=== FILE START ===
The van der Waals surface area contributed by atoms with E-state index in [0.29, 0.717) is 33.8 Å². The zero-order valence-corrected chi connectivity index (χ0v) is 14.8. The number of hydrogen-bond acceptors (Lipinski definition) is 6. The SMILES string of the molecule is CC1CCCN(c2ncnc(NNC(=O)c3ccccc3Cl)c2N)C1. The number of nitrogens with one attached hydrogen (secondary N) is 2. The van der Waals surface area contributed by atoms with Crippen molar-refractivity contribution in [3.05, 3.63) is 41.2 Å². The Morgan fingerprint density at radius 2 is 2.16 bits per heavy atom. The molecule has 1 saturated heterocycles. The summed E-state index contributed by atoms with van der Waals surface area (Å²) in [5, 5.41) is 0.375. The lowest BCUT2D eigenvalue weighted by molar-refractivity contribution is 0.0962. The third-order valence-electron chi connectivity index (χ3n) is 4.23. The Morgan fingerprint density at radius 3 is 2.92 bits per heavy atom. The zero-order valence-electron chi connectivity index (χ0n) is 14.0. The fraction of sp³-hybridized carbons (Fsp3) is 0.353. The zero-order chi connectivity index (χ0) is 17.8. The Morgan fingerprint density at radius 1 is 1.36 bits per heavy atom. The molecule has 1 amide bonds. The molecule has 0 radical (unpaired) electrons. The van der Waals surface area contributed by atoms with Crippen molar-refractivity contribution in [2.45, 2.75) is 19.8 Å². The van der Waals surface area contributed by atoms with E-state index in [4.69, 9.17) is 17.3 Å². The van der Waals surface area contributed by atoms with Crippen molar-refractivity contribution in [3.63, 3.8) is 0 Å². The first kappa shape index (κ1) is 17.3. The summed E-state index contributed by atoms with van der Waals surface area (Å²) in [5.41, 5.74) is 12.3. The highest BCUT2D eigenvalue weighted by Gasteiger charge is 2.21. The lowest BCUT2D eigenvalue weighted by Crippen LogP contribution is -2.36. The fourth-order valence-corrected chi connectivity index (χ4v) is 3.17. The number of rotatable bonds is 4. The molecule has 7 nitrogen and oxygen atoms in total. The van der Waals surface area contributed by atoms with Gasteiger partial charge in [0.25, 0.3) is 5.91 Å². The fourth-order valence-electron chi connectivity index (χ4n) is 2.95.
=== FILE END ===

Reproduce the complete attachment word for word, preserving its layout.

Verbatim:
The van der Waals surface area contributed by atoms with E-state index in [0.29, 0.717) is 33.8 Å². The zero-order valence-corrected chi connectivity index (χ0v) is 14.8. The number of hydrogen-bond acceptors (Lipinski definition) is 6. The SMILES string of the molecule is CC1CCCN(c2ncnc(NNC(=O)c3ccccc3Cl)c2N)C1. The number of nitrogens with one attached hydrogen (secondary N) is 2. The van der Waals surface area contributed by atoms with Crippen molar-refractivity contribution in [3.05, 3.63) is 41.2 Å². The Morgan fingerprint density at radius 2 is 2.16 bits per heavy atom. The molecule has 1 saturated heterocycles. The summed E-state index contributed by atoms with van der Waals surface area (Å²) in [5, 5.41) is 0.375. The lowest BCUT2D eigenvalue weighted by molar-refractivity contribution is 0.0962. The third-order valence-electron chi connectivity index (χ3n) is 4.23. The Morgan fingerprint density at radius 3 is 2.92 bits per heavy atom. The zero-order valence-electron chi connectivity index (χ0n) is 14.0. The fraction of sp³-hybridized carbons (Fsp3) is 0.353. The zero-order chi connectivity index (χ0) is 17.8. The Morgan fingerprint density at radius 1 is 1.36 bits per heavy atom. The molecule has 1 amide bonds. The molecule has 0 radical (unpaired) electrons. The van der Waals surface area contributed by atoms with Crippen molar-refractivity contribution in [2.45, 2.75) is 19.8 Å². The van der Waals surface area contributed by atoms with E-state index in [4.69, 9.17) is 17.3 Å². The van der Waals surface area contributed by atoms with Crippen molar-refractivity contribution in [3.63, 3.8) is 0 Å². The first kappa shape index (κ1) is 17.3. The summed E-state index contributed by atoms with van der Waals surface area (Å²) in [5.41, 5.74) is 12.3. The highest BCUT2D eigenvalue weighted by Gasteiger charge is 2.21. The lowest BCUT2D eigenvalue weighted by Crippen LogP contribution is -2.36. The fourth-order valence-corrected chi connectivity index (χ4v) is 3.17. The number of rotatable bonds is 4. The molecule has 7 nitrogen and oxygen atoms in total. The van der Waals surface area contributed by atoms with Gasteiger partial charge in [0.25, 0.3) is 5.91 Å². The fourth-order valence-electron chi connectivity index (χ4n) is 2.95.